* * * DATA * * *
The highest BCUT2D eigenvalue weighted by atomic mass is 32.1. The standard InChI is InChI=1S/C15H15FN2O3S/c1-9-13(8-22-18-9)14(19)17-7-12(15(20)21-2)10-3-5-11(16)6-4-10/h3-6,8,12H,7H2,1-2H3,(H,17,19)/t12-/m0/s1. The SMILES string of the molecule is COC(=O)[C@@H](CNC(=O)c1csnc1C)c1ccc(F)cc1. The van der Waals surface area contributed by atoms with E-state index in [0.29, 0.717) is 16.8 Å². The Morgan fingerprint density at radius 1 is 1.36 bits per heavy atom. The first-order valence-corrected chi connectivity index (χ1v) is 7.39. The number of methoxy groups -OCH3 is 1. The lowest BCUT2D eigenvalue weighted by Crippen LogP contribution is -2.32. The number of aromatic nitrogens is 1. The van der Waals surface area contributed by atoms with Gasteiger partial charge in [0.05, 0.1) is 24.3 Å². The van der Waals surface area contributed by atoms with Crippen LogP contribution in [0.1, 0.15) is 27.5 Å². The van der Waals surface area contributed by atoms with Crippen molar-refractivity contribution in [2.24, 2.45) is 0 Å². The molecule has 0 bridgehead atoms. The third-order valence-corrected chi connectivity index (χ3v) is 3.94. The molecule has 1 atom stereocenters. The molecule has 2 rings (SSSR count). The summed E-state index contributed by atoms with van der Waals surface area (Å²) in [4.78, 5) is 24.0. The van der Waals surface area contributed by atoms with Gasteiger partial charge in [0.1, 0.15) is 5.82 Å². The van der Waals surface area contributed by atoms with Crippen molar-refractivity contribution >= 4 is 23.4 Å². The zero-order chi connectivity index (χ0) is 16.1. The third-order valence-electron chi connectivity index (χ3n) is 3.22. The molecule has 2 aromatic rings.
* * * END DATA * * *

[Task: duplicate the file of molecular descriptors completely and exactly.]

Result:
The highest BCUT2D eigenvalue weighted by atomic mass is 32.1. The standard InChI is InChI=1S/C15H15FN2O3S/c1-9-13(8-22-18-9)14(19)17-7-12(15(20)21-2)10-3-5-11(16)6-4-10/h3-6,8,12H,7H2,1-2H3,(H,17,19)/t12-/m0/s1. The SMILES string of the molecule is COC(=O)[C@@H](CNC(=O)c1csnc1C)c1ccc(F)cc1. The van der Waals surface area contributed by atoms with E-state index in [0.29, 0.717) is 16.8 Å². The Morgan fingerprint density at radius 1 is 1.36 bits per heavy atom. The first-order valence-corrected chi connectivity index (χ1v) is 7.39. The number of methoxy groups -OCH3 is 1. The lowest BCUT2D eigenvalue weighted by Crippen LogP contribution is -2.32. The number of aromatic nitrogens is 1. The van der Waals surface area contributed by atoms with Gasteiger partial charge in [0.05, 0.1) is 24.3 Å². The van der Waals surface area contributed by atoms with Crippen LogP contribution in [0.1, 0.15) is 27.5 Å². The van der Waals surface area contributed by atoms with Crippen molar-refractivity contribution in [2.24, 2.45) is 0 Å². The molecule has 0 bridgehead atoms. The third-order valence-corrected chi connectivity index (χ3v) is 3.94. The molecule has 1 atom stereocenters. The molecule has 2 rings (SSSR count). The summed E-state index contributed by atoms with van der Waals surface area (Å²) in [4.78, 5) is 24.0. The van der Waals surface area contributed by atoms with Gasteiger partial charge in [0.1, 0.15) is 5.82 Å². The van der Waals surface area contributed by atoms with Crippen molar-refractivity contribution >= 4 is 23.4 Å². The zero-order chi connectivity index (χ0) is 16.1. The third-order valence-electron chi connectivity index (χ3n) is 3.22. The molecule has 2 aromatic rings.